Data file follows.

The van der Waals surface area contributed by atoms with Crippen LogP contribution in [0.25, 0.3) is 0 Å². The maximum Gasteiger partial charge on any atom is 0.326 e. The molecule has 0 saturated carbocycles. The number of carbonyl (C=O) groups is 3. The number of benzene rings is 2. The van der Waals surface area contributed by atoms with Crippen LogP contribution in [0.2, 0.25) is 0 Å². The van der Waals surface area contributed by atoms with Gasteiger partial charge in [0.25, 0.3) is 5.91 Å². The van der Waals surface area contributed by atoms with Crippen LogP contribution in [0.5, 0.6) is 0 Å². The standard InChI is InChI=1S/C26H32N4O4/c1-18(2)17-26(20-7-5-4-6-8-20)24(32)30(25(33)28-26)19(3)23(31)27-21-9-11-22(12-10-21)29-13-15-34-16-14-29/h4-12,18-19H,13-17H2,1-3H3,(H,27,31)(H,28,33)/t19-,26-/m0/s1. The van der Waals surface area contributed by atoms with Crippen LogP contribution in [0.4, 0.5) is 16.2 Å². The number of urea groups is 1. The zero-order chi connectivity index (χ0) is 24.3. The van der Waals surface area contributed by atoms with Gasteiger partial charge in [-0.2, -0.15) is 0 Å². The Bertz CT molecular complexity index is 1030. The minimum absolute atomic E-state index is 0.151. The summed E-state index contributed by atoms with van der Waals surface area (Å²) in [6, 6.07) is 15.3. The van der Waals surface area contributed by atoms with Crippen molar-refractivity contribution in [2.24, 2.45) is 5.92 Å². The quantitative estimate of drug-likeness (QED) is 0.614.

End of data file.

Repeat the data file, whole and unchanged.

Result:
The van der Waals surface area contributed by atoms with Crippen LogP contribution in [0.25, 0.3) is 0 Å². The maximum Gasteiger partial charge on any atom is 0.326 e. The molecule has 0 saturated carbocycles. The number of carbonyl (C=O) groups is 3. The number of benzene rings is 2. The van der Waals surface area contributed by atoms with Crippen LogP contribution in [0.2, 0.25) is 0 Å². The van der Waals surface area contributed by atoms with Gasteiger partial charge in [0.25, 0.3) is 5.91 Å². The van der Waals surface area contributed by atoms with Crippen LogP contribution in [0.5, 0.6) is 0 Å². The standard InChI is InChI=1S/C26H32N4O4/c1-18(2)17-26(20-7-5-4-6-8-20)24(32)30(25(33)28-26)19(3)23(31)27-21-9-11-22(12-10-21)29-13-15-34-16-14-29/h4-12,18-19H,13-17H2,1-3H3,(H,27,31)(H,28,33)/t19-,26-/m0/s1. The van der Waals surface area contributed by atoms with Crippen LogP contribution in [0.4, 0.5) is 16.2 Å². The number of urea groups is 1. The zero-order chi connectivity index (χ0) is 24.3. The van der Waals surface area contributed by atoms with Gasteiger partial charge in [-0.2, -0.15) is 0 Å². The Bertz CT molecular complexity index is 1030. The minimum absolute atomic E-state index is 0.151. The summed E-state index contributed by atoms with van der Waals surface area (Å²) in [6, 6.07) is 15.3. The van der Waals surface area contributed by atoms with Crippen molar-refractivity contribution in [2.24, 2.45) is 5.92 Å². The quantitative estimate of drug-likeness (QED) is 0.614.